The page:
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|Title:||Open-field and social behaviour in the Mongolian gerbil and the effects of preweaning exposure to a male.|
|Authors:||Foster, Raymond Derek.|
|Presented at:||University of Leicester|
|Abstract:||Three experiments were conducted to investigate possible effects of rearing litters of gerbil pups to weaning in the presence of an adult male. The first experiment found animals reared without the male to be heavier than those reared with the male. There were no differences on one-day open-field behaviour, but in paired social encounters in a neutral arena those reared without the male spent less time in mutual contact. A second and more complex experiment was completed after many vicissitudes, and the weight difference was confirmed. With five days of open-field testing significant group differences on activity measures, but not on defaecation, suggested the importance of the presence of the male in the first week after birth. These differences were maintained in subsequent weekly tests which incorporated an examination of ventral scent marking, although this was not affected. The direction of the differences, especially of effects of litter size in Experiment 1, suggested that the mechanism involved was that of the maintenance of nest temperature. The interpretation of the open-field results occasioned a general discussion of the test and of the emotionality concept. The third experiment was similar to the first in design, but it did not confirm the previous effects on body weight. The direction of group differences on rearing in weekly arena tests and in social behaviour tests reversed those found previously. These problems may have reflected small procedural and situational differences but without further experimental work they must cast considerable doubt on the original findings. In view of these problems a final experiment pursued previous investigation of social behaviour, using home-cage residents faced with various intruders rather than neutral arenas. Mutual sniffing showed some differences over the subgroups of the experiment and differed from patterns of investigation in neutral arenas. As in previous experiments on social behaviour the low level of aggression between adults contrasted with the literature on other rodents; however here juvenile intruders were attacked more often, this was discussed in terms of possible dispersal mechanisms in natural populations.|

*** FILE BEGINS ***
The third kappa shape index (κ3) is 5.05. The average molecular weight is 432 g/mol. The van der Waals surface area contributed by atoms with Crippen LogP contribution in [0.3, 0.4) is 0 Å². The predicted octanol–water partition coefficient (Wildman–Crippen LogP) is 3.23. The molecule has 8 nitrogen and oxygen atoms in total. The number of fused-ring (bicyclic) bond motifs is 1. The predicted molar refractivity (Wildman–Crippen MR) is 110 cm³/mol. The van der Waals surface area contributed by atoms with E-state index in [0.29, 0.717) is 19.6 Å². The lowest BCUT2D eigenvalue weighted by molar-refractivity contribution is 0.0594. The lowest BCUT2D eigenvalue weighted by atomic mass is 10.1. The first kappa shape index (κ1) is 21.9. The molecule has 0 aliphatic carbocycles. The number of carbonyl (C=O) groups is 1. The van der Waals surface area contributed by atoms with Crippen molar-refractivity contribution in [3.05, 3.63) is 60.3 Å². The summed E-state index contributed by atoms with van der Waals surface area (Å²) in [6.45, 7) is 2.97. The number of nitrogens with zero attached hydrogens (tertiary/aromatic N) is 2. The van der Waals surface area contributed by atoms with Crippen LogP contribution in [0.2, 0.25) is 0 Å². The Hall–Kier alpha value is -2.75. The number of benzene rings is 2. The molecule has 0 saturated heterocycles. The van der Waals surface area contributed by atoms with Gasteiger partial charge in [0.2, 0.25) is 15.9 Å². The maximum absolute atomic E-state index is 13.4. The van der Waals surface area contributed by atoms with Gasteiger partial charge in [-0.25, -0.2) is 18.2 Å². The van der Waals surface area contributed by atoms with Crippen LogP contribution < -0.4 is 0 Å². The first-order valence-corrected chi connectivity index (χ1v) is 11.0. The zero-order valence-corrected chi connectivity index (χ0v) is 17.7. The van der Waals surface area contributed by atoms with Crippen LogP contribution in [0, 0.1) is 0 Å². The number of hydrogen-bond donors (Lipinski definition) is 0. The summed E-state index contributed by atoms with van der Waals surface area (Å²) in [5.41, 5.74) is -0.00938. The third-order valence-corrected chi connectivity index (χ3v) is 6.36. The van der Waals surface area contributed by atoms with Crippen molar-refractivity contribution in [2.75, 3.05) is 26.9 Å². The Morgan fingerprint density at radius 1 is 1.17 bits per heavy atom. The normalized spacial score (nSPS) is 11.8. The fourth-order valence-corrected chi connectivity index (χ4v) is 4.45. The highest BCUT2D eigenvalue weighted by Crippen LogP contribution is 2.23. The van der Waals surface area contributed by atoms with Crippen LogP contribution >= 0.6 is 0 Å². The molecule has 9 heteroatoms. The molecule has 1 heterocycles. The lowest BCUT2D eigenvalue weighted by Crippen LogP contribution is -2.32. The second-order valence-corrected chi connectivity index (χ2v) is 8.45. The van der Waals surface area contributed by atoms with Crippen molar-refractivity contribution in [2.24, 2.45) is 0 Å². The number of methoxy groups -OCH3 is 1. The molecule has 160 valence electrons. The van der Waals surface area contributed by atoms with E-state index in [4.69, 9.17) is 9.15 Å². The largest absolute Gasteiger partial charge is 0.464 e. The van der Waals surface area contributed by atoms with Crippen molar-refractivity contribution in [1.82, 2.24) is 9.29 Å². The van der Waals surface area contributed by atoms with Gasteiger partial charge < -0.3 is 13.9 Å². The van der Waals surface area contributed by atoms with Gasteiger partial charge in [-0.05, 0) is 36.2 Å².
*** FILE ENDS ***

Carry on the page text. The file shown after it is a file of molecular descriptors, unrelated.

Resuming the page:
|Rights:||Copyright © the author. All rights reserved.|
|Appears in Collections:||Theses, School of Psychology|
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